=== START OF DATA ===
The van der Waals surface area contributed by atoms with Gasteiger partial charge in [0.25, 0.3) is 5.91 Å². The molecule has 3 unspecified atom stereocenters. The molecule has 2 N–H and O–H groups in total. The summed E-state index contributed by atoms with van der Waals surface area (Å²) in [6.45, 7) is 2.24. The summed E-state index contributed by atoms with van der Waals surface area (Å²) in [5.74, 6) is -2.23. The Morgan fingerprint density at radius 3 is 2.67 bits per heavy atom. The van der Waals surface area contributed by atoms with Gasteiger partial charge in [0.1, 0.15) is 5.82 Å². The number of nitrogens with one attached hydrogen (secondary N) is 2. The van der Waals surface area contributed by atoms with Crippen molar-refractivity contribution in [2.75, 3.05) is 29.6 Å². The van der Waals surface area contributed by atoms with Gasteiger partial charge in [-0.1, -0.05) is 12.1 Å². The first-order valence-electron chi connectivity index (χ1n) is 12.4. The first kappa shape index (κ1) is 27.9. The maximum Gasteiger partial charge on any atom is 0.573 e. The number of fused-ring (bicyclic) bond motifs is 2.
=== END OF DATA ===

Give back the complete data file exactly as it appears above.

The van der Waals surface area contributed by atoms with Gasteiger partial charge in [0.25, 0.3) is 5.91 Å². The molecule has 3 unspecified atom stereocenters. The molecule has 2 N–H and O–H groups in total. The summed E-state index contributed by atoms with van der Waals surface area (Å²) in [6.45, 7) is 2.24. The summed E-state index contributed by atoms with van der Waals surface area (Å²) in [5.74, 6) is -2.23. The Morgan fingerprint density at radius 3 is 2.67 bits per heavy atom. The van der Waals surface area contributed by atoms with Gasteiger partial charge in [0.1, 0.15) is 5.82 Å². The number of nitrogens with one attached hydrogen (secondary N) is 2. The van der Waals surface area contributed by atoms with Crippen molar-refractivity contribution in [2.75, 3.05) is 29.6 Å². The van der Waals surface area contributed by atoms with Gasteiger partial charge in [-0.1, -0.05) is 12.1 Å². The first-order valence-electron chi connectivity index (χ1n) is 12.4. The first kappa shape index (κ1) is 27.9. The maximum Gasteiger partial charge on any atom is 0.573 e. The number of fused-ring (bicyclic) bond motifs is 2.